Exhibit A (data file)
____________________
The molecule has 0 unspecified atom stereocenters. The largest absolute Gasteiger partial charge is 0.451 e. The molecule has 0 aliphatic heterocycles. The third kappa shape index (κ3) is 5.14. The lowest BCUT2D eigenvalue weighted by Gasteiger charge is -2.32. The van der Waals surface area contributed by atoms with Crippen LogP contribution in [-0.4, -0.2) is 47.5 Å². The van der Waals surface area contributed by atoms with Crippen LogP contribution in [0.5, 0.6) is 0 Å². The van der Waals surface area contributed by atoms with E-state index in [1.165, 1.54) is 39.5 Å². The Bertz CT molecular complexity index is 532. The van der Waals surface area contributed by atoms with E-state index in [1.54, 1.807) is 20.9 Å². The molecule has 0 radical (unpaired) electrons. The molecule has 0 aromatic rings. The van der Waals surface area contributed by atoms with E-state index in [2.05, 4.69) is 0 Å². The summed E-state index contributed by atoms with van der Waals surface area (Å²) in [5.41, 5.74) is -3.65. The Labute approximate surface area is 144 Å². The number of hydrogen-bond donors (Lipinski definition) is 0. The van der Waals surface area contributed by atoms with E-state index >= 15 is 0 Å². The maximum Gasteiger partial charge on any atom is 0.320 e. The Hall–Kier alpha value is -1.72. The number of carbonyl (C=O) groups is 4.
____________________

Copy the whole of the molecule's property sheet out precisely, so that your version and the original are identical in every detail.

The molecule has 0 unspecified atom stereocenters. The largest absolute Gasteiger partial charge is 0.451 e. The molecule has 0 aliphatic heterocycles. The third kappa shape index (κ3) is 5.14. The lowest BCUT2D eigenvalue weighted by Gasteiger charge is -2.32. The van der Waals surface area contributed by atoms with Crippen LogP contribution in [-0.4, -0.2) is 47.5 Å². The van der Waals surface area contributed by atoms with Crippen LogP contribution in [0.5, 0.6) is 0 Å². The van der Waals surface area contributed by atoms with E-state index in [1.165, 1.54) is 39.5 Å². The Bertz CT molecular complexity index is 532. The van der Waals surface area contributed by atoms with E-state index in [1.54, 1.807) is 20.9 Å². The molecule has 0 radical (unpaired) electrons. The molecule has 0 aromatic rings. The van der Waals surface area contributed by atoms with E-state index in [2.05, 4.69) is 0 Å². The summed E-state index contributed by atoms with van der Waals surface area (Å²) in [5.41, 5.74) is -3.65. The Labute approximate surface area is 144 Å². The number of hydrogen-bond donors (Lipinski definition) is 0. The van der Waals surface area contributed by atoms with E-state index >= 15 is 0 Å². The maximum Gasteiger partial charge on any atom is 0.320 e. The Hall–Kier alpha value is -1.72. The number of carbonyl (C=O) groups is 4.